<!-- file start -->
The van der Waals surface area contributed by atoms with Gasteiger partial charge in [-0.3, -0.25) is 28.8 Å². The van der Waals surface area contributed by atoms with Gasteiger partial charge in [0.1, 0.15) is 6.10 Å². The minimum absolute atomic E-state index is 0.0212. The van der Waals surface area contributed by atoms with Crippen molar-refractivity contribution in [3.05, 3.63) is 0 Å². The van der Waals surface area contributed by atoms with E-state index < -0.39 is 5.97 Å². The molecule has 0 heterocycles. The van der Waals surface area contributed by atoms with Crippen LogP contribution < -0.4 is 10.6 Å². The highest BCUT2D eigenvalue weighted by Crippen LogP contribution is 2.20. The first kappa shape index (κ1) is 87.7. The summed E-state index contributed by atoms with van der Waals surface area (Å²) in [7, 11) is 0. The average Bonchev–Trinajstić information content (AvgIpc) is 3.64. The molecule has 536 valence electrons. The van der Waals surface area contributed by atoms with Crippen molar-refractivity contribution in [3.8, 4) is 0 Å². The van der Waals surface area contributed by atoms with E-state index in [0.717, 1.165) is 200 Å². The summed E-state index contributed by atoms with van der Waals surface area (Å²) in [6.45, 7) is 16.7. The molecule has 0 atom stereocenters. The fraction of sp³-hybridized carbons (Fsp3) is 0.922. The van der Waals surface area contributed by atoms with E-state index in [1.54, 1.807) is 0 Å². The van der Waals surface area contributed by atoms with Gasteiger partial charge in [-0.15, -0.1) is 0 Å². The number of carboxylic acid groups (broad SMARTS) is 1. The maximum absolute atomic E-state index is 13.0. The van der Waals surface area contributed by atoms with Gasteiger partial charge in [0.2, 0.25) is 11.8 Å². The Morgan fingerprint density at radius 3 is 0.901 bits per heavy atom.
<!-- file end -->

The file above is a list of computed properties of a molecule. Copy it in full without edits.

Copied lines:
The van der Waals surface area contributed by atoms with Gasteiger partial charge in [-0.3, -0.25) is 28.8 Å². The van der Waals surface area contributed by atoms with Gasteiger partial charge in [0.1, 0.15) is 6.10 Å². The minimum absolute atomic E-state index is 0.0212. The van der Waals surface area contributed by atoms with Crippen molar-refractivity contribution in [3.05, 3.63) is 0 Å². The van der Waals surface area contributed by atoms with E-state index < -0.39 is 5.97 Å². The molecule has 0 heterocycles. The van der Waals surface area contributed by atoms with Crippen LogP contribution < -0.4 is 10.6 Å². The highest BCUT2D eigenvalue weighted by Crippen LogP contribution is 2.20. The first kappa shape index (κ1) is 87.7. The summed E-state index contributed by atoms with van der Waals surface area (Å²) in [7, 11) is 0. The average Bonchev–Trinajstić information content (AvgIpc) is 3.64. The molecule has 536 valence electrons. The van der Waals surface area contributed by atoms with Crippen molar-refractivity contribution in [3.8, 4) is 0 Å². The van der Waals surface area contributed by atoms with E-state index in [0.717, 1.165) is 200 Å². The summed E-state index contributed by atoms with van der Waals surface area (Å²) in [6.45, 7) is 16.7. The molecule has 0 atom stereocenters. The fraction of sp³-hybridized carbons (Fsp3) is 0.922. The van der Waals surface area contributed by atoms with E-state index in [1.54, 1.807) is 0 Å². The van der Waals surface area contributed by atoms with Gasteiger partial charge in [-0.15, -0.1) is 0 Å². The number of carboxylic acid groups (broad SMARTS) is 1. The maximum absolute atomic E-state index is 13.0. The van der Waals surface area contributed by atoms with Gasteiger partial charge in [0.2, 0.25) is 11.8 Å². The Morgan fingerprint density at radius 3 is 0.901 bits per heavy atom.